Two-part Inventions, BWV772-786 (selection of six arranged Natalie Clein for violin and cello)
Suite No.3 for solo cello, Op.87
Goldberg Variations, BWV988 (arranged Dmitri Sitkovetsky for string trio)
Priya Mitchell (violin), Antoine Tamestit (viola) & Natalie Clein (cello)
Reviewed by: Rob Pennock
Reviewed: 25 February, 2005
Venue: Wigmore Hall, London
This was the tenth “Annual Jacqueline du Pré Charity Concert” and was given in aid of the Pelican Cancer Foundation. Featured were the British cellist Natalie Clein together with two other young string players.
Like most people, I have heard numerous arrangements of Bach’s music, but never before the Two-part Inventions or the Goldberg Variations arranged for, respectively, violin and cello, and string trio. There is little point in comparing such arrangements with the originals: they will either work or they won’t.
In the six selected Two-part Inventions, originally for keyboard, both players sounded tentative and Priya Mitchell’s intonation was far from perfect; both musicians also used excessive vibrato, which made the textures very rich and obscured the rhythmic patterns that are an essential part of Bach’s music.
Natalie Clein then played Britten’s Cello Suite No.3. This autumnal work is dedicated to Rostropovich and is in the form of variations heard before the numerous ‘themes’ taken from Russian folk and liturgical sources. Clein’s tone was small and smooth, and while there were several beautifully modulated passages, the ‘scherzando’ variations lacked attack and dynamic contrast. Clein’s desire not to overstate, and to emphasise the work’s elegiac elements, gave this great music a disappointing one-dimensional quality.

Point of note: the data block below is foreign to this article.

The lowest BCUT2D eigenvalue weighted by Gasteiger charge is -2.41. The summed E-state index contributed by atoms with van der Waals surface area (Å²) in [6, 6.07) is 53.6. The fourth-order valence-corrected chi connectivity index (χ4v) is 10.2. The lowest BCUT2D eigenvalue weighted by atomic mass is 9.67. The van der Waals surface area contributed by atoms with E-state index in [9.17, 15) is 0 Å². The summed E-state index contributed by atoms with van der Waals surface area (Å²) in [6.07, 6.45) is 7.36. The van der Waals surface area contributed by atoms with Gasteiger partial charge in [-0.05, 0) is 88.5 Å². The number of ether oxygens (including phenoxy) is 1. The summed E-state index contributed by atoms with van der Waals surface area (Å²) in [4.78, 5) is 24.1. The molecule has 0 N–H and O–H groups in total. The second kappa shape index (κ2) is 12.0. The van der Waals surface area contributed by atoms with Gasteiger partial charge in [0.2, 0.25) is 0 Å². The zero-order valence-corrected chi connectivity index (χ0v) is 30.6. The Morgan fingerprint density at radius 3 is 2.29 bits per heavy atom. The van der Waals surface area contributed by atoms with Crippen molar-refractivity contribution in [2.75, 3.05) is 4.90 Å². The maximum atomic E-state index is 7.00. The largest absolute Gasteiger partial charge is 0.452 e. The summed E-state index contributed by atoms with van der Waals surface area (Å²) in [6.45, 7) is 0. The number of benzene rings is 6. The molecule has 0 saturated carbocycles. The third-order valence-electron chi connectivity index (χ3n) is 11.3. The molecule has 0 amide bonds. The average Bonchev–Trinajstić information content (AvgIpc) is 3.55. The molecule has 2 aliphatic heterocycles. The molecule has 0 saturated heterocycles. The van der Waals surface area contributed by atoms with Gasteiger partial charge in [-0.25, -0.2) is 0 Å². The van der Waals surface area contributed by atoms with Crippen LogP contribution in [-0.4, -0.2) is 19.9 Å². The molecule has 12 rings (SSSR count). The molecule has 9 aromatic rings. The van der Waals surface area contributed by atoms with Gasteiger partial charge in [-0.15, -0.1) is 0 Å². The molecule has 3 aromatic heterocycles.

Transcribing the Goldberg Variations for string trio is certainly adventurous, and the effect might have worked if the performance had been more focused. In terms of duration this was the shortest performance I have ever heard, simply because the players ignored all of the repeats. The constant use of vibrato was again cloying, limiting both rhythmic attack and tonal variation. This meant that the great eight-note bass line of the Aria, which forms the basis of the Variations, passed for little, so too the ground-bass of the central variations in each set of three, themselves divided by canons, which constitute the formal structure of the work. Perhaps a nod in the direction of ‘authentic performance’ would have helped to bring the arrangement to life, but presented in this way I wouldn’t want to hear it again.